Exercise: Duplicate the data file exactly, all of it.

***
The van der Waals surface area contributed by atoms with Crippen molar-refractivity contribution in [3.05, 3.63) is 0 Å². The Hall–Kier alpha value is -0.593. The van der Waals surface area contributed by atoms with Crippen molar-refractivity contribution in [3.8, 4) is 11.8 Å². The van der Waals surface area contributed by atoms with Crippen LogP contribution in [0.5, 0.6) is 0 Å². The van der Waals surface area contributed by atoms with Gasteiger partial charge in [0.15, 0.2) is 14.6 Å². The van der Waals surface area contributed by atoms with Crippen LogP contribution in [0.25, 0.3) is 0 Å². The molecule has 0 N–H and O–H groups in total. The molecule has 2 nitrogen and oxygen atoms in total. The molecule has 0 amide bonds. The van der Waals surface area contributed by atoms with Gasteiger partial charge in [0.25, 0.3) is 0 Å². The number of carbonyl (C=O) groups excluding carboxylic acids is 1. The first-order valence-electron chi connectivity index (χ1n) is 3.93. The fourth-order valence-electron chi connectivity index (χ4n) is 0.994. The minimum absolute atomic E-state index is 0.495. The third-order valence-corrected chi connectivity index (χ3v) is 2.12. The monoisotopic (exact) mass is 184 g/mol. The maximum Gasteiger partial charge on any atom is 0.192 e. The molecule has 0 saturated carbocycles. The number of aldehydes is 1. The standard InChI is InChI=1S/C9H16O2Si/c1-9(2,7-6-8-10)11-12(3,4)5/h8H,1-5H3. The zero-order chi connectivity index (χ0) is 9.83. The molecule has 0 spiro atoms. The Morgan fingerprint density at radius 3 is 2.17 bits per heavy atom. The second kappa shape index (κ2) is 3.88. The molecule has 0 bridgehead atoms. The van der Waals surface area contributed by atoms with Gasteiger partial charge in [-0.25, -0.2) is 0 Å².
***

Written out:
The van der Waals surface area contributed by atoms with Crippen molar-refractivity contribution in [3.05, 3.63) is 0 Å². The Hall–Kier alpha value is -0.593. The van der Waals surface area contributed by atoms with Crippen molar-refractivity contribution in [3.8, 4) is 11.8 Å². The van der Waals surface area contributed by atoms with Crippen LogP contribution in [0.5, 0.6) is 0 Å². The van der Waals surface area contributed by atoms with Gasteiger partial charge in [0.15, 0.2) is 14.6 Å². The van der Waals surface area contributed by atoms with Crippen LogP contribution in [0.25, 0.3) is 0 Å². The molecule has 0 N–H and O–H groups in total. The molecule has 2 nitrogen and oxygen atoms in total. The molecule has 0 amide bonds. The van der Waals surface area contributed by atoms with Gasteiger partial charge in [0.25, 0.3) is 0 Å². The number of carbonyl (C=O) groups excluding carboxylic acids is 1. The first-order valence-electron chi connectivity index (χ1n) is 3.93. The fourth-order valence-electron chi connectivity index (χ4n) is 0.994. The minimum absolute atomic E-state index is 0.495. The third-order valence-corrected chi connectivity index (χ3v) is 2.12. The monoisotopic (exact) mass is 184 g/mol. The maximum Gasteiger partial charge on any atom is 0.192 e. The molecule has 0 saturated carbocycles. The number of aldehydes is 1. The standard InChI is InChI=1S/C9H16O2Si/c1-9(2,7-6-8-10)11-12(3,4)5/h8H,1-5H3. The zero-order chi connectivity index (χ0) is 9.83. The molecule has 0 spiro atoms. The Morgan fingerprint density at radius 3 is 2.17 bits per heavy atom. The second kappa shape index (κ2) is 3.88. The molecule has 0 bridgehead atoms. The van der Waals surface area contributed by atoms with Gasteiger partial charge in [-0.25, -0.2) is 0 Å².